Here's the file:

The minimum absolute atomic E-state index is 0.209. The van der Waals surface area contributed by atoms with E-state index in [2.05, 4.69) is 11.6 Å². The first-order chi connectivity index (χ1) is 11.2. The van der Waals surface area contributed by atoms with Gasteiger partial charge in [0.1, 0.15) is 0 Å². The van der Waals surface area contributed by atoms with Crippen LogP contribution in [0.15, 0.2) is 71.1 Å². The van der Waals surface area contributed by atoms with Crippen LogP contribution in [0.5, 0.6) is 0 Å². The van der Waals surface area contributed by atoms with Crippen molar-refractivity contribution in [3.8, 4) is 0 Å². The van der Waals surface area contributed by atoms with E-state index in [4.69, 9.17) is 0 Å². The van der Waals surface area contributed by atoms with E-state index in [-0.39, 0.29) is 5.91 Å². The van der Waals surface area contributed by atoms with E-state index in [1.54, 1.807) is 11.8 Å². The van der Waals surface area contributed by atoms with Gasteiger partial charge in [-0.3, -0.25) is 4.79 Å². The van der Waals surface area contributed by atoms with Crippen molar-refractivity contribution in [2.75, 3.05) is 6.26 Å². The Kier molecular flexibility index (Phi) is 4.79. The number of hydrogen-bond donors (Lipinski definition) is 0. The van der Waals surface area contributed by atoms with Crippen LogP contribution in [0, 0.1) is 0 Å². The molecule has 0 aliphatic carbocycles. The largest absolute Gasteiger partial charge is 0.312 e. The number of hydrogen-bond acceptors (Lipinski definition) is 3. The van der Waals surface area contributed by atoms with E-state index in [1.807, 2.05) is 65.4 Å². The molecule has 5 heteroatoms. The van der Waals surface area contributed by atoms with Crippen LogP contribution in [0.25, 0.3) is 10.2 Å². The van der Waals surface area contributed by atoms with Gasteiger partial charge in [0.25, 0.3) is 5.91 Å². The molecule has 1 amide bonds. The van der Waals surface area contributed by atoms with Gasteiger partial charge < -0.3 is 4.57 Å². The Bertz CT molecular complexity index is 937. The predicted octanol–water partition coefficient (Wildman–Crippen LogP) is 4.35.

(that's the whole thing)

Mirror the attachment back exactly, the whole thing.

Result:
The minimum absolute atomic E-state index is 0.209. The van der Waals surface area contributed by atoms with E-state index in [2.05, 4.69) is 11.6 Å². The first-order chi connectivity index (χ1) is 11.2. The van der Waals surface area contributed by atoms with Gasteiger partial charge in [0.1, 0.15) is 0 Å². The van der Waals surface area contributed by atoms with Crippen LogP contribution in [0.15, 0.2) is 71.1 Å². The van der Waals surface area contributed by atoms with Crippen LogP contribution in [0.5, 0.6) is 0 Å². The van der Waals surface area contributed by atoms with Crippen molar-refractivity contribution in [3.8, 4) is 0 Å². The van der Waals surface area contributed by atoms with E-state index in [4.69, 9.17) is 0 Å². The van der Waals surface area contributed by atoms with E-state index in [-0.39, 0.29) is 5.91 Å². The van der Waals surface area contributed by atoms with E-state index in [1.54, 1.807) is 11.8 Å². The van der Waals surface area contributed by atoms with Gasteiger partial charge in [-0.3, -0.25) is 4.79 Å². The van der Waals surface area contributed by atoms with Crippen molar-refractivity contribution in [2.75, 3.05) is 6.26 Å². The Kier molecular flexibility index (Phi) is 4.79. The number of hydrogen-bond donors (Lipinski definition) is 0. The van der Waals surface area contributed by atoms with Crippen LogP contribution in [0, 0.1) is 0 Å². The molecule has 0 aliphatic carbocycles. The largest absolute Gasteiger partial charge is 0.312 e. The number of hydrogen-bond acceptors (Lipinski definition) is 3. The van der Waals surface area contributed by atoms with E-state index in [1.807, 2.05) is 65.4 Å². The molecule has 5 heteroatoms. The van der Waals surface area contributed by atoms with Crippen LogP contribution in [0.25, 0.3) is 10.2 Å². The van der Waals surface area contributed by atoms with Gasteiger partial charge in [0.25, 0.3) is 5.91 Å². The molecule has 1 amide bonds. The van der Waals surface area contributed by atoms with Gasteiger partial charge < -0.3 is 4.57 Å². The Bertz CT molecular complexity index is 937. The predicted octanol–water partition coefficient (Wildman–Crippen LogP) is 4.35.